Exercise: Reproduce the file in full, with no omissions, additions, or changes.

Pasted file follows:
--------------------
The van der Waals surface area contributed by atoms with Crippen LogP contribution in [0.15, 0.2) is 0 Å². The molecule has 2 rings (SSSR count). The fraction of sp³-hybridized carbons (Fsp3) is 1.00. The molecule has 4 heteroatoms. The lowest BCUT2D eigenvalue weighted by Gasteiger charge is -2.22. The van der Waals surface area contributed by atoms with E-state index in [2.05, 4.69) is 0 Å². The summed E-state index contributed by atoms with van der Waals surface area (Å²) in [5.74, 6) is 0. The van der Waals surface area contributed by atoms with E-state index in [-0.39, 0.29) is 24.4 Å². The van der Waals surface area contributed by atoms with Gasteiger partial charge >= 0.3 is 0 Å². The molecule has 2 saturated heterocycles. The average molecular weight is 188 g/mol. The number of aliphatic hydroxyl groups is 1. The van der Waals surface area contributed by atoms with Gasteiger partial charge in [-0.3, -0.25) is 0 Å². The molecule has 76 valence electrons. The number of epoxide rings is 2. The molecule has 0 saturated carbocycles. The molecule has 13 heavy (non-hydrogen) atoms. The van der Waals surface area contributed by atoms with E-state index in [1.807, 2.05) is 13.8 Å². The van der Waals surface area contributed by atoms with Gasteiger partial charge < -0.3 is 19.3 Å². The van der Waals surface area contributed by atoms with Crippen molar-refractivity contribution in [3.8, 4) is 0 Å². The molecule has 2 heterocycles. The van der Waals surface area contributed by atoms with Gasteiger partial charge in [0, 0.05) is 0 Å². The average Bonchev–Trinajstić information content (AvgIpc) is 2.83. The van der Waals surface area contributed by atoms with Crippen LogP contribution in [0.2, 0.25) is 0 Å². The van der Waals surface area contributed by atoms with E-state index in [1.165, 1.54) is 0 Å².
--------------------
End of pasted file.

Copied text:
The van der Waals surface area contributed by atoms with Crippen LogP contribution in [0.15, 0.2) is 0 Å². The molecule has 2 rings (SSSR count). The fraction of sp³-hybridized carbons (Fsp3) is 1.00. The molecule has 4 heteroatoms. The lowest BCUT2D eigenvalue weighted by Gasteiger charge is -2.22. The van der Waals surface area contributed by atoms with E-state index in [2.05, 4.69) is 0 Å². The summed E-state index contributed by atoms with van der Waals surface area (Å²) in [5.74, 6) is 0. The van der Waals surface area contributed by atoms with E-state index in [-0.39, 0.29) is 24.4 Å². The van der Waals surface area contributed by atoms with Gasteiger partial charge >= 0.3 is 0 Å². The molecule has 2 saturated heterocycles. The average molecular weight is 188 g/mol. The number of aliphatic hydroxyl groups is 1. The van der Waals surface area contributed by atoms with Gasteiger partial charge in [-0.3, -0.25) is 0 Å². The molecule has 76 valence electrons. The number of epoxide rings is 2. The molecule has 0 saturated carbocycles. The molecule has 13 heavy (non-hydrogen) atoms. The van der Waals surface area contributed by atoms with E-state index in [1.807, 2.05) is 13.8 Å². The van der Waals surface area contributed by atoms with Gasteiger partial charge < -0.3 is 19.3 Å². The van der Waals surface area contributed by atoms with Crippen molar-refractivity contribution in [3.8, 4) is 0 Å². The molecule has 2 heterocycles. The van der Waals surface area contributed by atoms with Gasteiger partial charge in [0, 0.05) is 0 Å². The average Bonchev–Trinajstić information content (AvgIpc) is 2.83. The van der Waals surface area contributed by atoms with Crippen LogP contribution in [0.2, 0.25) is 0 Å². The van der Waals surface area contributed by atoms with E-state index in [1.165, 1.54) is 0 Å².